PHILIPPINES: RETURN TO DEATH BY GARROTE
Partial Book Review of Ambeth R. Ocampo's (2010) DEATH BY GARROTE, Philippines: Anvil Publishing, 100 pages.
Many Filipinos are uneasy with the newly elected president of the country, Rodrigo Duterte. He reminds many of a souped-up version of America's Donald Trump. He has a dangerous mouth, threatens journalists, and is not afraid of using inappropriate language and hate speech. Duterte won the presidential election with about 42% of the national vote in the May 9, 2016 election.
Public 'can kill' criminals
More recently, this week, Duterte announced fairly directly that he is the country's chief promoter of vigilantism and lynching in the Philippines, a tradition dating back centuries. Specifically, Duterte stated that the "Public 'can kill' criminals!" However, until recently, many in the Philippines had hoped for and voted for Duterte to be the nation's potential great Law-and-Order Chief.
Like Donald Trump, Duterte often intentionally uses, chooses, and abuses the most inflammatory vocabulary. On the 9th of May, the day he won the election, Duterte announced that he would "be a 'dictator' against evil and vowed to step down in six months if he failed to fulfill his promise to stamp out corruption."
I hope the people of the country hold Duterte to his word, i.e. to resign, if he walks the talk.
Extrajudicial killings advocated
Last month, Duterte also said in one interview that he wants to empower security forces to "shoot to kill" anyone that resists arrest. Naturally, like Donald Trump, Duterte constantly claims to be misunderstood. Interestingly, allegations have "also surfaced that he was connected to extrajudicial killings by a well-coordinated group of vigilantes, earning him the moniker 'The Punisher' by Time Magazine. Duterte himself has confirmed [some of] the claims during a live TV show broadcast locally in the Philippines last year."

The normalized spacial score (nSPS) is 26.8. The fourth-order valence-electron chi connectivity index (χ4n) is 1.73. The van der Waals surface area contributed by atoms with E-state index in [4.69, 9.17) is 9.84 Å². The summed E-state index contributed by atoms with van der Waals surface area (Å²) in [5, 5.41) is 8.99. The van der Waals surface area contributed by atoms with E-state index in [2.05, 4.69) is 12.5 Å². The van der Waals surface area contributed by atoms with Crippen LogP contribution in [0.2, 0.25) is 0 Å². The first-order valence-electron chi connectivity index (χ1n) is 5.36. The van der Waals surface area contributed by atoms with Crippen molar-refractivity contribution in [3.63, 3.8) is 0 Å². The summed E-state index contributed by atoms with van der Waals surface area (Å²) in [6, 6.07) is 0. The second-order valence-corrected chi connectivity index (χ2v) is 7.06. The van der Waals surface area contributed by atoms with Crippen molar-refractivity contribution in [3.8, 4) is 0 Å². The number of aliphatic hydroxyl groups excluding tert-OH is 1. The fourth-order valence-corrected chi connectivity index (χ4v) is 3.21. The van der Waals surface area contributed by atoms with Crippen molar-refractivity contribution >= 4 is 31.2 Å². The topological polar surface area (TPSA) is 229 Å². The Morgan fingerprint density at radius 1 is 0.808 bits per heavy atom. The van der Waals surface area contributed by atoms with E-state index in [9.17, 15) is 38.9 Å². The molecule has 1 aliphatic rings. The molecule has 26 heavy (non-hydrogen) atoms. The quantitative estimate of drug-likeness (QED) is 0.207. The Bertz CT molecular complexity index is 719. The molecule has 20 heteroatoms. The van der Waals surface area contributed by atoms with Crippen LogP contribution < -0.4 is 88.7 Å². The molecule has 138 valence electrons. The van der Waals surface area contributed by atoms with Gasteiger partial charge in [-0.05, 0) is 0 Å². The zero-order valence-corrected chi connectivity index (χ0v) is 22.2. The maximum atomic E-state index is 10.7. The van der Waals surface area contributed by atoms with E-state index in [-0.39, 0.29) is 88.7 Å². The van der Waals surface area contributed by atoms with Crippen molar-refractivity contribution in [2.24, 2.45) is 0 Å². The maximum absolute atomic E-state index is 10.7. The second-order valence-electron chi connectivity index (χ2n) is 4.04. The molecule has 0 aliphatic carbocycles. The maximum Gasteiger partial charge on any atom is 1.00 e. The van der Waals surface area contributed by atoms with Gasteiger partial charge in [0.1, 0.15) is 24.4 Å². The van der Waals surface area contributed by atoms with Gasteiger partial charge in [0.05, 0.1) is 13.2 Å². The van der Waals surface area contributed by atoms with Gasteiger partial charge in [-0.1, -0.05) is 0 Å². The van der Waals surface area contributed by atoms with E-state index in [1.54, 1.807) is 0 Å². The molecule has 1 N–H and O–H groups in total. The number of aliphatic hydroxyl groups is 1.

Finally, in the last week of May, Duterte upped his ante on his competition with Donald Trump in his battle on free speech through attacking journalists. Duterte stated publicly, "Even if you are a journalist, you are not exempted from assassination if you're a son of a b*tch." Duterte stated this in context of the killings of some journalists, whom he had claimed were linked to media corruption. United Nations officials who learned of Duterte's responded by stating that it sounded like a permission slip from the president-elect for Filipinos to kill journalist--and Philippines is already in 3rd place as the most dangerous country in the world for journalists already--right behind Iraq and Syria.
As far as electing a president of the land, Aguinaldo added, "[W]e can feign acquiescence and when the time for action comes, elect the one who deserves the office, for the choice must not fall on anyone by whom the country would be imperiled."
Ocampo concludes his article, "We will never know what made Aguinaldo contemplate this drastic step of resigning, but from the text one can get a sense that his trust and optimism had been misplaced".History may seem irrelevant to millennials, but anyone who reads texts like the ones quoted above may be misled into believing that Aguinaldo foretold the future, because in the end history does not repeat itself, it is us who repeat it."
The fact is that many Filipinos today remember Aguinaldo, in his later life, as a traitor to the country. Hopefully that Duterte's future? Many recall that Duterte's father served under Ferdinand Marcos and Duterte is not averse to working with the son of the infamous dictator.
Death by Garrote